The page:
Although chairmanship of a public body may have no particular legal status, it is almost universally recognised as being of critical importance, as is the centrality of the Chair-Chief Executive relationship.  There should be a mutual recognition that the Chair and CEO share authority within the organisation.  Generally, the most successful relationships are those where the Chair’s responsibility to hold the CEO to account is balanced by the Chair’s ability to provide a supportive, even mentoring, role to the CEO.

Mutual trust and respect should, therefore, be the expectation and indeed the responsibility of both board members and the executive.  They should consciously work together towards building these behaviours and attitudes and where problems exist, they should be addressed early on.

One behaviour builds on another to form a kind of virtuous circle: good team work, based on agreed roles and responsibilities, aids the development of mutual respect from which comes more trusting relationships.

Appropriate and accurate information flows are necessary for good decision-making.  Boards that involve themselves in executive delegated matters are prone to take their eye of what should be their main focus: effective leadership, strategic direction, support and guidance. 
Involvement in delegated matters invariably leads the board to seek the wrong kind of information and members can be swamped with unnecessary detail from which it is difficult to develop a strategic view.  Similarly where the CEO fails to understand or promote the governing or strategic role of the board, a defensive attitude to information flows can develop.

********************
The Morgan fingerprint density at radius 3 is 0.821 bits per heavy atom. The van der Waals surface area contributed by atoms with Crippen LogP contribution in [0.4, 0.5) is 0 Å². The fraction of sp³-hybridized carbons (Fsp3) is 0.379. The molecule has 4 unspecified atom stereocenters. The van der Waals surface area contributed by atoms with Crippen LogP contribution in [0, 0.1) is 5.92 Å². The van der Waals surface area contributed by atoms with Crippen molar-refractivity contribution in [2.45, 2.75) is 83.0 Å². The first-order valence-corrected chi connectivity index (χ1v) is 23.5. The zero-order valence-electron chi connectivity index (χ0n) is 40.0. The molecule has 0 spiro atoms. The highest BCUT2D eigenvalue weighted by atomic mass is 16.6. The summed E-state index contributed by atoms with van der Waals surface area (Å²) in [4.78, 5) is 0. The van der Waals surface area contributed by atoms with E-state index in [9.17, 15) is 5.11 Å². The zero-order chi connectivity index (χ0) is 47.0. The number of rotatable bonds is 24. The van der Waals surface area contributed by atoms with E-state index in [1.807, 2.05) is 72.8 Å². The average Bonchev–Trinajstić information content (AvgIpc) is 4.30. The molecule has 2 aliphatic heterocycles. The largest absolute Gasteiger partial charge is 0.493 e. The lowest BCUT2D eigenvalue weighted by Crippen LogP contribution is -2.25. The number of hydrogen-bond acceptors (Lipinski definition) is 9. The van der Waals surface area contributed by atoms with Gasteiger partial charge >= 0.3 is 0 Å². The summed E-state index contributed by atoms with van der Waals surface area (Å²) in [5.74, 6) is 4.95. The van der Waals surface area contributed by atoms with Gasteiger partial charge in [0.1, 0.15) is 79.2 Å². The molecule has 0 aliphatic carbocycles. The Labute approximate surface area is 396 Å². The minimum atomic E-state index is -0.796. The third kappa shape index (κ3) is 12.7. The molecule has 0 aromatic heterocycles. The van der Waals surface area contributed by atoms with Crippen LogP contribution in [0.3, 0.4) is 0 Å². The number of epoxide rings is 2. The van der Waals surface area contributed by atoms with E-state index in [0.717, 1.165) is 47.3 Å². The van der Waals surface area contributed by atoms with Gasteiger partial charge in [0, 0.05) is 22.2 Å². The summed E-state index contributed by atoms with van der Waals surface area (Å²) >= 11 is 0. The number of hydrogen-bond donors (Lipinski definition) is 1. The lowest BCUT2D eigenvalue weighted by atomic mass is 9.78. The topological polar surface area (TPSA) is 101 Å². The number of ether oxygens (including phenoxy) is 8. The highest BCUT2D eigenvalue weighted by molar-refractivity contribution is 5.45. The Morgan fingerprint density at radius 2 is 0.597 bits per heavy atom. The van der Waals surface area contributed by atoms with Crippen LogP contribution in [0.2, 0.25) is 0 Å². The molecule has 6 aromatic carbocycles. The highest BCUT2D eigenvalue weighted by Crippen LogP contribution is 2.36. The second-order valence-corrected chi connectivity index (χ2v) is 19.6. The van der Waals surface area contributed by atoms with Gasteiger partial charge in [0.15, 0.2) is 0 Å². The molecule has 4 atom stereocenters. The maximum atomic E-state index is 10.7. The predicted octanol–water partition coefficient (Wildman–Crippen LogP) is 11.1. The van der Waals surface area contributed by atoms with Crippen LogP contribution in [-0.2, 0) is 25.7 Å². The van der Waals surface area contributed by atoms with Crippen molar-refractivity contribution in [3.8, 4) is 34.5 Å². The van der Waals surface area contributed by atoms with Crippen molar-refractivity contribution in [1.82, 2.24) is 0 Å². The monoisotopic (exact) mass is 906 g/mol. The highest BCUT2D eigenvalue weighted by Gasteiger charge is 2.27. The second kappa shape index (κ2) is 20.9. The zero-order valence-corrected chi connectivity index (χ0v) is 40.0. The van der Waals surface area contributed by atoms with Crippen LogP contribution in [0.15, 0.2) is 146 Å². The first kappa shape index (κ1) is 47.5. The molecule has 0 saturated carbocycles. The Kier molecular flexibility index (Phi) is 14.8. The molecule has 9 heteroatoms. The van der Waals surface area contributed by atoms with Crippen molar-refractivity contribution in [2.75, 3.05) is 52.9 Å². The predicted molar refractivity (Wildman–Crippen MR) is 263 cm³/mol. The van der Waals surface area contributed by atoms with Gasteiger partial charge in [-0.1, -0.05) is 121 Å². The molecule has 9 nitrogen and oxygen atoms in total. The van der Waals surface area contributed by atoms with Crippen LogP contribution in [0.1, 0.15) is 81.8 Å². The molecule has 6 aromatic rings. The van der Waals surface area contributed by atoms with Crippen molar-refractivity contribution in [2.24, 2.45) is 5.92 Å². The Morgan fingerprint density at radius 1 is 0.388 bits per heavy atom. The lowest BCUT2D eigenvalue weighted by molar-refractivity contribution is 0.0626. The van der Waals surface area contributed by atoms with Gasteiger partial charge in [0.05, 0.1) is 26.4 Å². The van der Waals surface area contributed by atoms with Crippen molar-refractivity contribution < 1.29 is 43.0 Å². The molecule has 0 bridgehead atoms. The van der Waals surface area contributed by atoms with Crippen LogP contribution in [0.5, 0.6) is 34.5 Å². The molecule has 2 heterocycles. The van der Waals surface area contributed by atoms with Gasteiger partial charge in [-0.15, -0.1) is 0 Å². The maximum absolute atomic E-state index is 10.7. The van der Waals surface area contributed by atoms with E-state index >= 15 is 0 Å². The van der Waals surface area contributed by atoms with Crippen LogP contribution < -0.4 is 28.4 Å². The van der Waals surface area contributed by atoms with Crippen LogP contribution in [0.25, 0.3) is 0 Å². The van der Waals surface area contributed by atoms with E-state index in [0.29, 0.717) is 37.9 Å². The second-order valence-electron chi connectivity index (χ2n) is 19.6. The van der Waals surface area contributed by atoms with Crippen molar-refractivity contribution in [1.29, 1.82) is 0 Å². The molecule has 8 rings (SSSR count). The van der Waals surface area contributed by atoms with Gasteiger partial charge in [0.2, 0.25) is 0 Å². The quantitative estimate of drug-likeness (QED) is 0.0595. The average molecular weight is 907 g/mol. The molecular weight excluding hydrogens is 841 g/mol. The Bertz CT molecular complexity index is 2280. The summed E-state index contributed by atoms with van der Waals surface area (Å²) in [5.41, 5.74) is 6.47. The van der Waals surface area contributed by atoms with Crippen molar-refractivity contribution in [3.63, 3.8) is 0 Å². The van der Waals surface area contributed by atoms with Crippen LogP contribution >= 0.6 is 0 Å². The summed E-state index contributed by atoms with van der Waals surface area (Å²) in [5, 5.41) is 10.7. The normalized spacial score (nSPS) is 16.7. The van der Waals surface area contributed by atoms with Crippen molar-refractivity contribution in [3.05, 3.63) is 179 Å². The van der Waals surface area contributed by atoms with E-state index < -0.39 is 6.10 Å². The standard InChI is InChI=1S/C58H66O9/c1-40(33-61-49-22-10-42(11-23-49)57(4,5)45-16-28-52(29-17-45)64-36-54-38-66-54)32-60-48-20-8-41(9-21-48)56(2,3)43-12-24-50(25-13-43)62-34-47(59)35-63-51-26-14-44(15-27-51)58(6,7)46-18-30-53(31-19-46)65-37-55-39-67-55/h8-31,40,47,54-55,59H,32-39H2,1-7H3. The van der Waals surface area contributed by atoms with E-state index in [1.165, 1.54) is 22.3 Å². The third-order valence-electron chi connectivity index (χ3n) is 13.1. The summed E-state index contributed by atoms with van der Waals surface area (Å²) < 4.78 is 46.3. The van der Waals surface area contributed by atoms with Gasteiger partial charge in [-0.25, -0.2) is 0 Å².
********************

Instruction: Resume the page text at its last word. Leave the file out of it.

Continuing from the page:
Where board members and the executive have clearly agreed roles and responsibilities, they will be in a better position to respectively seek and provide the right kind of information.  And with the appropriate level of information flows, board members and the executive can trust each other’s conclusions.

Trusting and respectful relationships allow board members and the executive to positively challenge each other’s assumptions and beliefs.  A culture of positive challenge and capacity to persuade is very important if organisations are to fully utilise the diversity of skills and knowledge available to it at board and executive level.

Such a culture at board level and between board and the executive creates an organisation based on openness and honesty.  Accountability and transparency at board and executive level is essential to developing these characteristics throughout the organisation.

Appraisal reinforces responsibility and a well governed organisation requires its board members to be accountable for their areas of responsibility.  Appraisal is not a skill that it can be assumed that all chairs or board members immediately possess so there should be robust appraisal processes supported by board training.

In an organisation where there is an understanding of internal roles and responsibilities, a non-defensive attitude to information seeking and sharing can be developed.  In this kind of an organisational culture, there is more likely to be a non-defensive attitude to external information flows.  An external focus on service user and public needs is an important aspect of horizontal type governance.  An open, non-defensive and honest approach produces greater ownership among stakeholders.  This is the avowed objective of modern, participatory government.

Profile: Judena Goldring

Judena Goldring was appointed as the Northern Ireland Law Commission’s first Chief Executive in August 2007.  The commission was proposed in the Criminal Justice Review and its main task is to review areas of the law and to make recommendations for reform.  Judena graduated in history from Trinity College Dublin and law from Queen’s University Belfast. She was admitted as a solicitor in Northern Ireland in 1987 and joined the Office of Law Reform in 1990.  She was appointed Director of Law Reform in 1994 and worked within the Senior Civil Service between 2000 and 2007.  Her posts included Director of Environmental Policy in the DoE and Director for the Review of Public Administration within DCAL.